25 APR 2012 (WED) | 19:00 - 20:00
Kwan Fong Lecture Theatre, Room 223, 2/F Knowles Building, The University of Hong Kong.
Speakers:Professor Roger Vickerman Professor of European Economics The University of Kent, Belgium
Roger Vickerman is Dean of the University of Kent's, Brussels Campus. He is also Professor of European Economics at the University of Kent and Director of the Centre for European, Regional and Transport Economics.
Educated at the Universities of Cambridge and Sussex, he has an Honorary Doctorate from the Philipps-Universitat, Marburg; he is an Academician of Academy of Social Sciences; a Fellow of the Royal Society of Arts and a Chartered Fellow of the Chartered Institute of Logistics and Transport. He has been a visiting professor in Canada, Germany, Hungary and Australia.
Professor Vickerman's research focuses on the relationship between transport (especially infrastructure), regional development and integration in the European Union. He is particularly known for his studies on major infrastructure projects, particularly the EU's Trans-European Networks. He has served as a member of SACTRA (Standing Committee on Trunk Road Assessment), as an advisor to Committees of both the House of Commons and House of Lords in the UK Parliament and acted as a consultant to the European Commission, various UK government departments and regional and local government authorities. He is currently a member of the Analytical Challenge Panel to HS2 Ltd which advises the UK Government on the development of high-speed rail. He is the author of 6 books (including the textbook Principles of Transport Economics, with Emile Quinet) and over 150 chapters, journal articles and reports. He has edited the Handbook of Transport Economics (Edward Elgar, 2011) with Andre de Palma, Robin Lindsey and Emile Quinet, which brings together state of the art reviews from over 50 of the world's leading transport economists. He sits on the editorial boards of several journals in both transport and regional science and is Editor in Chief of Transport Policy.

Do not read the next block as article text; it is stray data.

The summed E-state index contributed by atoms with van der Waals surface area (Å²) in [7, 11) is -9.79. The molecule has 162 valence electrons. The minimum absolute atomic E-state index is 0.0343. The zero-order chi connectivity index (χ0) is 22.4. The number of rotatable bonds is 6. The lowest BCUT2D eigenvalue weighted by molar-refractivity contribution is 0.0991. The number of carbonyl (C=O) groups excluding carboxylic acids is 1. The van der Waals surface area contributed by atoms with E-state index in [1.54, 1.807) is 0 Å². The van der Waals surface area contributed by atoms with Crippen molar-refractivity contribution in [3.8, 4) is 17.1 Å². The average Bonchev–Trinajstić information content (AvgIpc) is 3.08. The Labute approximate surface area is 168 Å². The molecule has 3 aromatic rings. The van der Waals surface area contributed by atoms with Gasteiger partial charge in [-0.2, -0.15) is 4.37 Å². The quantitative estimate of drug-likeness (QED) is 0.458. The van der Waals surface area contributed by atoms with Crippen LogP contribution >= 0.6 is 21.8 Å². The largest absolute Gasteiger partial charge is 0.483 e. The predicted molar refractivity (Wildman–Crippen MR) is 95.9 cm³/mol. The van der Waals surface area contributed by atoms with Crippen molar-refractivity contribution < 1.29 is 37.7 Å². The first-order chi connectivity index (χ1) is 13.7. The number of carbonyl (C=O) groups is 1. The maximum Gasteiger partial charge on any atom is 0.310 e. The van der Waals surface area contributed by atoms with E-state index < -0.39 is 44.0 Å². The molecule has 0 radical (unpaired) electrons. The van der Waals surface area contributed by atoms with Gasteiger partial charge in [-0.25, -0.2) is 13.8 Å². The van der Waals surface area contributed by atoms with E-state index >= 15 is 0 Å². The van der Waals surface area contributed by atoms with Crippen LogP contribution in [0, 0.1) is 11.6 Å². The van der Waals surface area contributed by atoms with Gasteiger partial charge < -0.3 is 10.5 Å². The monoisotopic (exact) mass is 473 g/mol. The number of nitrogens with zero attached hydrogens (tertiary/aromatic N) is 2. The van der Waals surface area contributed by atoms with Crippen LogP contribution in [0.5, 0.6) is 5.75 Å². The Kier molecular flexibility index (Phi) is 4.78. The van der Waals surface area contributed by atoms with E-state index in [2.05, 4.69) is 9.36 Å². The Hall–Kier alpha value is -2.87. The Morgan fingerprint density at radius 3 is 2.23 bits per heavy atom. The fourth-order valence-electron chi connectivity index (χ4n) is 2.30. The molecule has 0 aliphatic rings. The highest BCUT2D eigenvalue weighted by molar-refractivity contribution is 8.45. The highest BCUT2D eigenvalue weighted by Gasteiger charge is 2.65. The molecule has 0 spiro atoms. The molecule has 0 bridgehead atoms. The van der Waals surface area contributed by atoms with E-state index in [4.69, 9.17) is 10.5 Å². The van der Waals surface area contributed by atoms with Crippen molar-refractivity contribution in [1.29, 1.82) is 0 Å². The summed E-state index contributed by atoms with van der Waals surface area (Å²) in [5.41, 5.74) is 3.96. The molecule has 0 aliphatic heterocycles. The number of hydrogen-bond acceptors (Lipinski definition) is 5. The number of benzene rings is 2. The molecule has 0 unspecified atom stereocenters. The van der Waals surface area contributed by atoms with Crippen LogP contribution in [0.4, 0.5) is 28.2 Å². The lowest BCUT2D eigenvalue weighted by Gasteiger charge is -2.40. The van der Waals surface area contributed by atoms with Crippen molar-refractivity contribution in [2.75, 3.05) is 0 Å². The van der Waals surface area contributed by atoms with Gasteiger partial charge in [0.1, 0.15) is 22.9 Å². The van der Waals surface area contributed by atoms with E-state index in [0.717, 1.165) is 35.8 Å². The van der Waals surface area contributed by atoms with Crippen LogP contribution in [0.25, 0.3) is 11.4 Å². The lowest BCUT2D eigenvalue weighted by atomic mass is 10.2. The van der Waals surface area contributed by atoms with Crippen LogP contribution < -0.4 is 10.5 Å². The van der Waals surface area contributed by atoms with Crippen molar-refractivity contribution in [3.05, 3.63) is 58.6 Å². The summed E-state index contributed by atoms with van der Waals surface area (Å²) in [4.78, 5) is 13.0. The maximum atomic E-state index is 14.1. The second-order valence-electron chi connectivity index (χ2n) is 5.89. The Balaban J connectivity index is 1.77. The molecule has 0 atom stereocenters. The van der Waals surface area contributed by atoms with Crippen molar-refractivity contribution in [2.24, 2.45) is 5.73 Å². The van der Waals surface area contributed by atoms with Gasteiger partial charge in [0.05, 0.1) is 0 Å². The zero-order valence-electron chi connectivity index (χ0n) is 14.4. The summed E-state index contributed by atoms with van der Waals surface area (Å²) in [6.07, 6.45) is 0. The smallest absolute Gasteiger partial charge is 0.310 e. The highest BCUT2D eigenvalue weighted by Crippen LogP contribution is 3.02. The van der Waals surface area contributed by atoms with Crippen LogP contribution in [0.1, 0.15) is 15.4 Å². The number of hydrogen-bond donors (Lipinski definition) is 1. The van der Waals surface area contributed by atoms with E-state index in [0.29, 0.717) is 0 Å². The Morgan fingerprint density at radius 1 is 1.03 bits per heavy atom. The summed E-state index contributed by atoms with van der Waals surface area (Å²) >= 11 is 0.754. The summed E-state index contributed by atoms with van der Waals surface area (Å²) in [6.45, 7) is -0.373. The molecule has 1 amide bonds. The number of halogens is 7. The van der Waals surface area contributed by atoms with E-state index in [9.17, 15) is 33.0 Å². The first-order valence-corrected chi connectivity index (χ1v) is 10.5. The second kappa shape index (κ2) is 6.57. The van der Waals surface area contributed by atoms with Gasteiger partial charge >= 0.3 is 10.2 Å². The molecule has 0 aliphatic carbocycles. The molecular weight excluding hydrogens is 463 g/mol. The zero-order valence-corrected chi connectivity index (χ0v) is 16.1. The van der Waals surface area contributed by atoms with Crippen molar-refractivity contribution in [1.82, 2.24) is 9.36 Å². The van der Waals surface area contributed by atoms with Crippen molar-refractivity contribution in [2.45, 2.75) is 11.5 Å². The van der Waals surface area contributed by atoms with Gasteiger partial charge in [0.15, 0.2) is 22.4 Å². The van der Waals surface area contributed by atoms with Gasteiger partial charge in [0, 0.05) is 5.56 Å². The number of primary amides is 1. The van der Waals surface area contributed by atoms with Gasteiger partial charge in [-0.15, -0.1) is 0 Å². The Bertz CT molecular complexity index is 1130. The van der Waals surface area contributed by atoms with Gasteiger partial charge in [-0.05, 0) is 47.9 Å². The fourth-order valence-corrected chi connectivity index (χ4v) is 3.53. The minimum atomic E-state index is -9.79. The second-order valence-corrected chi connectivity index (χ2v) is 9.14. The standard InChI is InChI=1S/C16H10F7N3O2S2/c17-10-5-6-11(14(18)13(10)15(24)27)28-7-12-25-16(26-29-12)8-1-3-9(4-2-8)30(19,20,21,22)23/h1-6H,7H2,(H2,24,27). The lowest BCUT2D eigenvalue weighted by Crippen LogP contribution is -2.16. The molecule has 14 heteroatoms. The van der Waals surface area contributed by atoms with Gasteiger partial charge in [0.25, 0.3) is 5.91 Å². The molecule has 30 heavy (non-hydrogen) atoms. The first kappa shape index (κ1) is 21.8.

There is at least a popular belief that major transport infrastructure projects give rise to benefits which are not captured in conventional investment appraisal. The building of a metro network, a major airport or a high speed rail line will have ramifications which go beyond the simple measurement of time savings or reductions in accidents. However, substantiating the idea with a methodology which is both theoretically sound and empirically applicable has proved challenging. Approaches have been refined in recent years and the empirical evidence has become more robust and convincing, showing that any such impacts need not always be beneficial. However, the adoption of formal measures of such impacts in official appraisal procedures has been much less widely implemented leaving decisions on major transport investments open to less scientific arguments for and against. This presentation will review the arguments for consideration of wider impacts and their treatment. It concludes with recommendations for the development of transparent procedures to ensure consistent treatment of such impacts.
Institute of Transport Studies, HKU (ITS)